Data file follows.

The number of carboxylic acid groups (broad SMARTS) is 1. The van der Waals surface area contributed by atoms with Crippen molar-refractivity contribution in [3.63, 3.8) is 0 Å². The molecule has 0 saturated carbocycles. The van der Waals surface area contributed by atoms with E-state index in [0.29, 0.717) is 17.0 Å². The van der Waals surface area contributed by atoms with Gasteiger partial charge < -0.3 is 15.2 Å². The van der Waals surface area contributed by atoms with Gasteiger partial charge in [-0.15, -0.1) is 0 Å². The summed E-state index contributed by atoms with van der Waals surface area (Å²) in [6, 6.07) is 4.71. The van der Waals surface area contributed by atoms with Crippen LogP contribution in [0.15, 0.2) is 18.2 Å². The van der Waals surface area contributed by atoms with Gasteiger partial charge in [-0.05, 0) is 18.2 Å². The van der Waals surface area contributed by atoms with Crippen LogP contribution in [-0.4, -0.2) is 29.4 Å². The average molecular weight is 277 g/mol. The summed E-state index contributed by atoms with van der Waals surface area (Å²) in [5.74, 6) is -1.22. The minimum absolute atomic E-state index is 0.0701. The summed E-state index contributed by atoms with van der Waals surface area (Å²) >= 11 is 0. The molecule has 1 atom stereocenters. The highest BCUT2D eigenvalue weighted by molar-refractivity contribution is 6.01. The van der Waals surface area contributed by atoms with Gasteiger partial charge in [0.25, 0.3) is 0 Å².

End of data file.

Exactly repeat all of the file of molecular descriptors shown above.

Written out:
The number of carboxylic acid groups (broad SMARTS) is 1. The van der Waals surface area contributed by atoms with Crippen molar-refractivity contribution in [3.63, 3.8) is 0 Å². The molecule has 0 saturated carbocycles. The van der Waals surface area contributed by atoms with E-state index in [0.29, 0.717) is 17.0 Å². The van der Waals surface area contributed by atoms with Gasteiger partial charge < -0.3 is 15.2 Å². The van der Waals surface area contributed by atoms with Gasteiger partial charge in [-0.15, -0.1) is 0 Å². The summed E-state index contributed by atoms with van der Waals surface area (Å²) in [6, 6.07) is 4.71. The van der Waals surface area contributed by atoms with Crippen LogP contribution in [0.15, 0.2) is 18.2 Å². The van der Waals surface area contributed by atoms with Gasteiger partial charge in [-0.05, 0) is 18.2 Å². The van der Waals surface area contributed by atoms with Crippen LogP contribution in [-0.4, -0.2) is 29.4 Å². The average molecular weight is 277 g/mol. The summed E-state index contributed by atoms with van der Waals surface area (Å²) in [5.74, 6) is -1.22. The minimum absolute atomic E-state index is 0.0701. The summed E-state index contributed by atoms with van der Waals surface area (Å²) >= 11 is 0. The molecule has 1 atom stereocenters. The highest BCUT2D eigenvalue weighted by molar-refractivity contribution is 6.01. The van der Waals surface area contributed by atoms with Gasteiger partial charge in [0.25, 0.3) is 0 Å².